Int J Med Sci 2020; 17(6):728-733. doi:10.7150/ijms.43168 This issue
1. Department of Medical Innovation, Nagoya City University Graduate School of Medical Sciences.
2. Clinical Research Management Center, Nagoya City University Hospital.
3. Core Laboratory, Nagoya City University Graduate School of Medical Sciences.
4. Department of Clinical Pharmacology and Therapeutics, Tokushima University Graduate School of Biomedical Sciences.
5. Department of Pharmacy, Tokushima University Hospital.
6. Department of Clinical Pharmaceutics, Nagoya City University Graduate School of Medical Sciences.
7. Department of Hospital Pharmacy, Nagoya City University Graduate School of Pharmaceutical Sciences.
8. Department of Pharmacy, Nagoya City University Hospital.
9. Department of Cardiology, Nagoya City University Graduate School of Medical Sciences.
Background: Prasugrel inhibits platelet aggregation more potently and exerts therapeutic action faster than clopidogrel. In the global phase III trial conducted in Western and South American countries that excluded Asian countries, prasugrel reduced ischemic events but increased hemorrhagic risk compared with clopidogrel in patients with acute coronary syndrome scheduled for percutaneous coronary intervention. In the Japanese phase III trial for similar patients, the efficacy of prasugrel compared with clopidogrel was comparable to the global trial, but the safety could not be confirmed because of an insufficient number of patients. Furthermore, given the strict enrollment criteria, the results of these trials may not be applicable to routine clinical practice. Accordingly, we compared the hemorrhagic risk of prasugrel and clopidogrel in real-world settings by analyzing adverse drug event reports in post-marketing stages provided by the Japanese regulatory authorities and the U.S. Food and Drug Administration (FDA).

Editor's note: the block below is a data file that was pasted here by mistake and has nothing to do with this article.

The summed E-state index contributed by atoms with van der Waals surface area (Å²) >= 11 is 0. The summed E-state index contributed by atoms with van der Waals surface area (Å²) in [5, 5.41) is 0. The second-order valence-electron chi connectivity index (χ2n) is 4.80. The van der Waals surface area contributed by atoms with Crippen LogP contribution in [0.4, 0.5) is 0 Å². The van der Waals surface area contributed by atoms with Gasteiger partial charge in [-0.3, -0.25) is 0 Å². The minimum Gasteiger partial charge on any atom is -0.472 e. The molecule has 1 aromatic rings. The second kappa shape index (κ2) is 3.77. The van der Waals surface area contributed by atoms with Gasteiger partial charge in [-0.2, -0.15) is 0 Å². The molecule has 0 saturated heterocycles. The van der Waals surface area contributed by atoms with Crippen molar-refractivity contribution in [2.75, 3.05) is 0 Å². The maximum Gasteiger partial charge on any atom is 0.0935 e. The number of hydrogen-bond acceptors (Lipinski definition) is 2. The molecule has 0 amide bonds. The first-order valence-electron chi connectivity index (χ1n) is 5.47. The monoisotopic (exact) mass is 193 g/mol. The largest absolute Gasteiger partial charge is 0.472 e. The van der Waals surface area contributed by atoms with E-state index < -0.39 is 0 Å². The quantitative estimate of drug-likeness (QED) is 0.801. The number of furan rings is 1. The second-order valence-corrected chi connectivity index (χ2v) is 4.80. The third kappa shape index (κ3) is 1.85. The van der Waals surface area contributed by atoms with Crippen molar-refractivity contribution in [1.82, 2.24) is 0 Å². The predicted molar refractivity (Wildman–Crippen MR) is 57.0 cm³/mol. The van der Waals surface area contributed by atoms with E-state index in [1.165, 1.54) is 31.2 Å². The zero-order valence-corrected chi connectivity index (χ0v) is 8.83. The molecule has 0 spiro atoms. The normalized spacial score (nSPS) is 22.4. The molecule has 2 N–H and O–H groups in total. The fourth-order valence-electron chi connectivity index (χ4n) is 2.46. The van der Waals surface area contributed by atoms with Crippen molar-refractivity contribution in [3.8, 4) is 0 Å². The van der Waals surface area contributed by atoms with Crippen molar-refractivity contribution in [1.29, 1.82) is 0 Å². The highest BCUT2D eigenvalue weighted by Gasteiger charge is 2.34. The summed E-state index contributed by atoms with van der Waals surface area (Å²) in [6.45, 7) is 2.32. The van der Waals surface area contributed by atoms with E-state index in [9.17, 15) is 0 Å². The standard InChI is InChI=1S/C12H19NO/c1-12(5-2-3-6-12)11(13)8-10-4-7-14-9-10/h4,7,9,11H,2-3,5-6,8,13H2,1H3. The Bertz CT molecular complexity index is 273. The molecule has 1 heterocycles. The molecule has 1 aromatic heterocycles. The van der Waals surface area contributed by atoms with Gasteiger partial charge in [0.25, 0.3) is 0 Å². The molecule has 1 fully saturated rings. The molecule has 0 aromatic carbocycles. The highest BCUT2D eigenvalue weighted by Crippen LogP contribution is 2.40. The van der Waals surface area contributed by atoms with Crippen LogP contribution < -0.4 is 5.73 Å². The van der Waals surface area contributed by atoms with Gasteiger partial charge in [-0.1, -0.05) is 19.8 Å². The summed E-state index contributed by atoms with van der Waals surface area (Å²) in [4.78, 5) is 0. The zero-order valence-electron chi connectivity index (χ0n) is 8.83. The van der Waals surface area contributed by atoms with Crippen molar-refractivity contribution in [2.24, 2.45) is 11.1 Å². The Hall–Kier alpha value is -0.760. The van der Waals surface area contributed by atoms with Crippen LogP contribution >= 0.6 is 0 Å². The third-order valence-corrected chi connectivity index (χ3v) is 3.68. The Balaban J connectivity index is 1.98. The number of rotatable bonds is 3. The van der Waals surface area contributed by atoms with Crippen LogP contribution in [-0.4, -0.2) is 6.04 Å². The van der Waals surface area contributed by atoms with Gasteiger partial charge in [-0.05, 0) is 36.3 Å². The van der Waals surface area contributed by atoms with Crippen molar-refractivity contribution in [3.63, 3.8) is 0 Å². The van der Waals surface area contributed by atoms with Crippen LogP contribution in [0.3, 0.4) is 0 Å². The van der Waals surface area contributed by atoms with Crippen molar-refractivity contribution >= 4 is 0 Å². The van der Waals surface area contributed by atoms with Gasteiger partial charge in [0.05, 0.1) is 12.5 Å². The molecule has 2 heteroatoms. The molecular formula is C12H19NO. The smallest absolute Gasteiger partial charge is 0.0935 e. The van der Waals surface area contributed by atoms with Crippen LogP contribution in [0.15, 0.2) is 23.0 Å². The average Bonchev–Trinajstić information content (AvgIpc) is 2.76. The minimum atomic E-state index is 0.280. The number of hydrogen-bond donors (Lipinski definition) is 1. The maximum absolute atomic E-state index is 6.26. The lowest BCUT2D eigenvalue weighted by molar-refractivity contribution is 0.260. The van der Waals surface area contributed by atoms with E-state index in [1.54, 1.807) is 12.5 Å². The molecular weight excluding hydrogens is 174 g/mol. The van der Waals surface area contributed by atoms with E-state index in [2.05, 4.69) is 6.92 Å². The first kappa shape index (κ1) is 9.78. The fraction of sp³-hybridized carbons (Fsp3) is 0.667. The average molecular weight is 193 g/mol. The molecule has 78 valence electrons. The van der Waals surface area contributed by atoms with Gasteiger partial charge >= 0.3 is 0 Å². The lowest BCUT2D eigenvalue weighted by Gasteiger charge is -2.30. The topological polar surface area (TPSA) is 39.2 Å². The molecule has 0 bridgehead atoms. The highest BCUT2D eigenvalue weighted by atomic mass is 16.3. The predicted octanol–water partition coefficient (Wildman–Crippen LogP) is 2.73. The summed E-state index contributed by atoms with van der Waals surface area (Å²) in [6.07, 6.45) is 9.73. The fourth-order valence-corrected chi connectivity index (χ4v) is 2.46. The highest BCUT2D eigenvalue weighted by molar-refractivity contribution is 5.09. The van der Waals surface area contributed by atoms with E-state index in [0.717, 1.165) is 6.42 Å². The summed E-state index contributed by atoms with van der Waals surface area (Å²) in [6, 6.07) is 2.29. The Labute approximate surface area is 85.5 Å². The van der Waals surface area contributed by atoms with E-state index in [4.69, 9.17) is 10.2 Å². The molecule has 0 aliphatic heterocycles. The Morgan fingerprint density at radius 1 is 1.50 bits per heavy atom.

Methods: We analyzed a total of 3,970 reports for prasugrel (n = 518) or clopidogrel (n = 3,452) between 2014 and 2017 in the Japanese Adverse Drug Event Report (JADER) and a total of 91,914 reports for either prasugrel (n = 5,992) or clopidogrel (n = 85,922) between 2009 and 2019 in the FDA Adverse Event Reporting System (FAERS).
Results: In JADER and FAERS, prasugrel was more frequently and significantly associated with hemorrhagic event reports than clopidogrel. After adjustment for known confounders including age, sex, and concomitant medications (aspirin, anticoagulants, and proton pump inhibitors), the hemorrhagic risk of prasugrel compared with clopidogrel remained significant (adjusted reporting odds ratios [95% CI] for total, intracranial, and gastrointestinal hemorrhagic events = 2.42 [1.97-2.96], 2.45 [1.85-3.24], and 2.27 [1.73-2.97] in JADER, and 2.21 [2.09-2.34], 1.21 [1.09-1.33], and 1.41 [1.29-1.54] in FAERS).
Conclusions: The hemorrhagic risk was found to be greater with prasugrel than clopidogrel in real-world patients, including Japanese patients.
Keywords: Clopidogrel, FDA Adverse Event Reporting System, Hemorrhagic risk, Japanese Adverse Drug Event Report, Prasugrel